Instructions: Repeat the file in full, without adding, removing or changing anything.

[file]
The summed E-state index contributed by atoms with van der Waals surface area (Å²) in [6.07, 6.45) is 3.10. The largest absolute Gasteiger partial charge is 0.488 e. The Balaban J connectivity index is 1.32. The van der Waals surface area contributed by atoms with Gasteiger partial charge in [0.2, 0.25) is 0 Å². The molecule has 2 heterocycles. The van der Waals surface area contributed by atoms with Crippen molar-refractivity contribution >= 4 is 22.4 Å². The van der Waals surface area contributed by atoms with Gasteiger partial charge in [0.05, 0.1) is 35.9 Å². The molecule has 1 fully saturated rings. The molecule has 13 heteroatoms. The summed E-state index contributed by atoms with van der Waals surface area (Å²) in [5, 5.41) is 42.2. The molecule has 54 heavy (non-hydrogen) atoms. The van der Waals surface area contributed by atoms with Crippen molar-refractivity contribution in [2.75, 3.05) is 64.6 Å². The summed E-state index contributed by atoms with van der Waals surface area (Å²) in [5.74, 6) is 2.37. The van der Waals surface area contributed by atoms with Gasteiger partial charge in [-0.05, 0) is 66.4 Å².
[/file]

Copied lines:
The summed E-state index contributed by atoms with van der Waals surface area (Å²) in [6.07, 6.45) is 3.10. The largest absolute Gasteiger partial charge is 0.488 e. The Balaban J connectivity index is 1.32. The van der Waals surface area contributed by atoms with Gasteiger partial charge in [0.2, 0.25) is 0 Å². The molecule has 2 heterocycles. The van der Waals surface area contributed by atoms with Crippen molar-refractivity contribution >= 4 is 22.4 Å². The van der Waals surface area contributed by atoms with Gasteiger partial charge in [0.05, 0.1) is 35.9 Å². The molecule has 1 fully saturated rings. The molecule has 13 heteroatoms. The summed E-state index contributed by atoms with van der Waals surface area (Å²) in [5, 5.41) is 42.2. The molecule has 54 heavy (non-hydrogen) atoms. The van der Waals surface area contributed by atoms with Crippen molar-refractivity contribution in [2.75, 3.05) is 64.6 Å². The summed E-state index contributed by atoms with van der Waals surface area (Å²) in [5.74, 6) is 2.37. The van der Waals surface area contributed by atoms with Gasteiger partial charge in [-0.05, 0) is 66.4 Å².